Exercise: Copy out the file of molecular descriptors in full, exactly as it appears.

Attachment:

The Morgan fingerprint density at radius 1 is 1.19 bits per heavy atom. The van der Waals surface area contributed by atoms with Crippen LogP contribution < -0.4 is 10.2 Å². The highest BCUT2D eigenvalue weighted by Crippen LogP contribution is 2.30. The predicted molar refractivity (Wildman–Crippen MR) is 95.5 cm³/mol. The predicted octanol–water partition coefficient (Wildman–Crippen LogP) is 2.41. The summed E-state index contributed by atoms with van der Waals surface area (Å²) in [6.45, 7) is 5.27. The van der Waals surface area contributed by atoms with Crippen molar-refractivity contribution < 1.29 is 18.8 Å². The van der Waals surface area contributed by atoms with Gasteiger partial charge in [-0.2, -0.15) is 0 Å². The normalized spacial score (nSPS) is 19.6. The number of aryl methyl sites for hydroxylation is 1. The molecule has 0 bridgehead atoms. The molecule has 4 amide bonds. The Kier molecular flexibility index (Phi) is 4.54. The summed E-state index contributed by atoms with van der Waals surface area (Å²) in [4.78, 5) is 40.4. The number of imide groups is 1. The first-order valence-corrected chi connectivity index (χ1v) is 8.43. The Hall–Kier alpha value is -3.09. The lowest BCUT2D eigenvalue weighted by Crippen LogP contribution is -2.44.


The Morgan fingerprint density at radius 1 is 1.19 bits per heavy atom. The van der Waals surface area contributed by atoms with Crippen LogP contribution < -0.4 is 10.2 Å². The highest BCUT2D eigenvalue weighted by Crippen LogP contribution is 2.30. The predicted molar refractivity (Wildman–Crippen MR) is 95.5 cm³/mol. The predicted octanol–water partition coefficient (Wildman–Crippen LogP) is 2.41. The summed E-state index contributed by atoms with van der Waals surface area (Å²) in [6.45, 7) is 5.27. The van der Waals surface area contributed by atoms with Crippen molar-refractivity contribution < 1.29 is 18.8 Å². The van der Waals surface area contributed by atoms with Gasteiger partial charge in [-0.2, -0.15) is 0 Å². The normalized spacial score (nSPS) is 19.6. The number of aryl methyl sites for hydroxylation is 1. The molecule has 0 bridgehead atoms. The molecule has 4 amide bonds. The Kier molecular flexibility index (Phi) is 4.54. The summed E-state index contributed by atoms with van der Waals surface area (Å²) in [4.78, 5) is 40.4. The number of imide groups is 1. The first-order valence-corrected chi connectivity index (χ1v) is 8.43. The Hall–Kier alpha value is -3.09. The lowest BCUT2D eigenvalue weighted by Crippen LogP contribution is -2.44.